Obstacles to clinical data use remain, healthcare providers say

June 24, 2010

One obstacle to better use of clinical data within healthcare organizations is that capturing discrete patient data and entering that data in a computable format appear to be daunting, resource-intensive tasks, according to healthcare providers participating in a study, the findings of which are summarized in a white paper titled, Can Organizations Maximize Clinical Data?

One obstacle to better use of clinical data within healthcare organizations is that capturing discrete patient data and entering that data in a computable format appear to be daunting, resource-intensive tasks, according to healthcare providers participating in a study, the findings of which are summarized in a white paper titled, Can Organizations Maximize Clinical Data? Also, the study participants said, some critical data elements for sound clinical analysis are missing because various data were captured in incompatible formats.

HIMSS Analytics conducted a focus group study of chief medical officers and chief medical informatics officers from a variety of provider and payer organizations to learn how members of each group define clinical analytics, how they're currently analyzing clinical data, the tools they use to analyze the data, and the challenges of using clinical data to improve their business.

"Interoperability of data is a hurdle, but it's not insurmountable," said Richard Noffsinger, chief executive officer of Anvita Health, the clinical analytics company that sponsored the study. "The actionable health intelligence derived from leveraging all available clinical data doesn't just improve quality and help control clinical costs, it creates meaningful differentiation in the marketplace as well."

Most of the study participants indicated that they are collecting and leveraging clinical and/or claims data to enhance patient care, cost, safety, and efficiency. The data are examined to evaluate a specific patient or member, a population, a specific provider or provider network, or the prevalence or treatment of a specific condition, such as diabetes or hypertension, according to HIMSS Analytics.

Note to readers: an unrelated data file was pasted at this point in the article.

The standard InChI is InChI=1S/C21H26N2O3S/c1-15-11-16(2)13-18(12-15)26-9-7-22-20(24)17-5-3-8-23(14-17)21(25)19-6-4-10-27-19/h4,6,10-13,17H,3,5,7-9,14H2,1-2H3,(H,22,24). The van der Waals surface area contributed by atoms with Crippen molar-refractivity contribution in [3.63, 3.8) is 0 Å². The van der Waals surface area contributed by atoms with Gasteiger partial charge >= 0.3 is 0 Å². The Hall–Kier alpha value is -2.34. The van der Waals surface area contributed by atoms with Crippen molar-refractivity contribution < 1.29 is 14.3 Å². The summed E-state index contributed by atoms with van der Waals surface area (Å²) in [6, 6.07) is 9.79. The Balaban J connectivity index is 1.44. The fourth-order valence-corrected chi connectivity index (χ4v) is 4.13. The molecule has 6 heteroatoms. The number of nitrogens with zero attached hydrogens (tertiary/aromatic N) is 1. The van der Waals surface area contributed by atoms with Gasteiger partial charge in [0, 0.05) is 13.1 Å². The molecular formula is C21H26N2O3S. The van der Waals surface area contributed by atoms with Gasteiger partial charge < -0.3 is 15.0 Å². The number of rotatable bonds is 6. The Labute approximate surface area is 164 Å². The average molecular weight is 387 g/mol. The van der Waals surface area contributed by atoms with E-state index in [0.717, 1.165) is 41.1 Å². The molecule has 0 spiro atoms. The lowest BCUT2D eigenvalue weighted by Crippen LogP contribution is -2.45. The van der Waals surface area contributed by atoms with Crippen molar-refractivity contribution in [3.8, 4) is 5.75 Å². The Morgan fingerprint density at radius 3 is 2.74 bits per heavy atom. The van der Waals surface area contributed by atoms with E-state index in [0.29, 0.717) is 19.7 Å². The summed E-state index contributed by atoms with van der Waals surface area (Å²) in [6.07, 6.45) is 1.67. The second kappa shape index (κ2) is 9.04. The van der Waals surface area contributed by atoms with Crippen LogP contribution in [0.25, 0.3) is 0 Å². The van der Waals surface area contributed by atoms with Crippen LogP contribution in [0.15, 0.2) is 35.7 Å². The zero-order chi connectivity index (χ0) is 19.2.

"A key finding for us was that both payers and providers had limited expectations for how clinical analytics could improve the quality of patient care-especially at the point of care-and lower costs through that improved quality," Noffsinger said.

Both providers and payers who participated in the study reported that most clinical data were analyzed retrospectively. In addition, the study found little use of data for real-time decision-making, although participants expressed significant interest in using clinical data to drive clinician decisions in real time at the point of care.

Both groups communicated the view of clinical analytics as a tool to manage risks as reimbursement structures shift toward an outcomes-based focus and away from volume of care.

"The results of this study identified areas of improvement for data capture and data access so that clinical analytics become a more valuable tool for healthcare organizations," according to John P. Hoyt, executive vice president of organizational services at HIMSS.